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Thread: Need advice on which step to take next re improving my co2 dissolution on my big tank

  1. #1

    Default Need advice on which step to take next re improving my co2 dissolution on my big tank

    So, I've been reading a lot lately, here and over on Barr Report about the various methods of co2 dissolution. Most of it I've read before, just refreshing my memory. The system I have at the moment is not working. I currently have a Cerges style water filter reactor (see photo). It is tee'd off from the main return line, with a ball valve inline so I can adjust the flow through the reactor. To be honest, I haven't found this setup to be earth shatteringly effective. Lots of people use them and lots of people rave about them, but I am finding that above 2 bubbles per second, the gas builds up inside the reactor. If I increase the flow, whole bubbles are being forced out of the reactor. My tank is about 1400L, with another 150 or so liters in the sump underneath. At the moment I cannot even get close to turning my drop checker green, at any point during the day...



    At this point I am considering 3 different alternatives:
    1) Build a larger reactor. After petetheplantkillers suggestions I am thinking 150mm pipe and about 1.2m tall, with 40mm pvc in and out - this one would have all the flow from the return pump going through it, then flow directly into the tank. (roughly 7000L per hour) The downside is that being pvc, I can't see whats going on inside, which is something I've relied upon so far. Also it is going to be a reasonably expensive piece of junk if it doesn't work for whatever reason.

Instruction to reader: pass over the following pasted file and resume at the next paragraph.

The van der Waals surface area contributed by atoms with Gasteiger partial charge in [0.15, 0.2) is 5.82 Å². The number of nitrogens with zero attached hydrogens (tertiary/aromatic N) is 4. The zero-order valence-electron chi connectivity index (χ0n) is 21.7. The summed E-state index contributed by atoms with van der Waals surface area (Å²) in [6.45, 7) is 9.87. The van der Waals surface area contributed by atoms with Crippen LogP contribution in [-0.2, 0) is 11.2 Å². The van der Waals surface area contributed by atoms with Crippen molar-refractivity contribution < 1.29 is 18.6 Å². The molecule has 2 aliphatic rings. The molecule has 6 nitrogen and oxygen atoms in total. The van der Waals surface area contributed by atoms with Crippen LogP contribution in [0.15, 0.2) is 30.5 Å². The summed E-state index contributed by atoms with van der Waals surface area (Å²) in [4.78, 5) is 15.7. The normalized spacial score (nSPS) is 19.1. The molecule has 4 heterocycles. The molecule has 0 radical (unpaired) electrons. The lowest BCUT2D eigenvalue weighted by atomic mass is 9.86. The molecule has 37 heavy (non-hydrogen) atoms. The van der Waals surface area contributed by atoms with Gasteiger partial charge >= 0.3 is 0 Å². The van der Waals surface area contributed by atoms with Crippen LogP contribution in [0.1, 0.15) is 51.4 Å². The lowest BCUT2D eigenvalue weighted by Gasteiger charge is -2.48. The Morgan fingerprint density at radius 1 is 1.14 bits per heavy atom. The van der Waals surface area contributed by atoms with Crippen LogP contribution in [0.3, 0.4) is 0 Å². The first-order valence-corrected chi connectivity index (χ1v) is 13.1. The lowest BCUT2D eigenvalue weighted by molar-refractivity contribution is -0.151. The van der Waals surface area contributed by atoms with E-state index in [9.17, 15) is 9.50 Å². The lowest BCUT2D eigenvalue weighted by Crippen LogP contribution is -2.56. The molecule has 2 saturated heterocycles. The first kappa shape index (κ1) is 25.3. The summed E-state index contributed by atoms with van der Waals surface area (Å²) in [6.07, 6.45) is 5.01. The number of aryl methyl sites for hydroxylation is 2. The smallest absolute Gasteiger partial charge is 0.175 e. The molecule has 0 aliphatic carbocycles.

2) Try feeding my existing setup with a dedicated needle wheel pump rather than coming off the return line (I have a couple just sitting there from when I was planning a marine tank) to mechanically break up the bubbles before they enter the reactor. I've also read about a few people reversing the flow through the reactor with good results. Advantages - cheaper, quicker easier and still a potentially viable solution.

    3) A mixture of the two - buy a longer 20" water filter housing (these are relatively expensive unless I import from the US) and implement all the steps mentioned in 2). Advantages - again it would be a transparent housing, allowing me to see whats going on inside, hopefully with the taller depth inside the filter, I could run a higher velocity of water through without the bubbles being pushed out, resulting in more turbulence and more dissolution?

    Love to hear your thoughts...

  2. #2
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    Try a smaller diameter pipe inside the reactor. Similar size to the plumbing feeding it. Will allow for more space for things to flow around giving it a better chance to dissolve.

    Tim

  3. #3

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    Hi Mundi,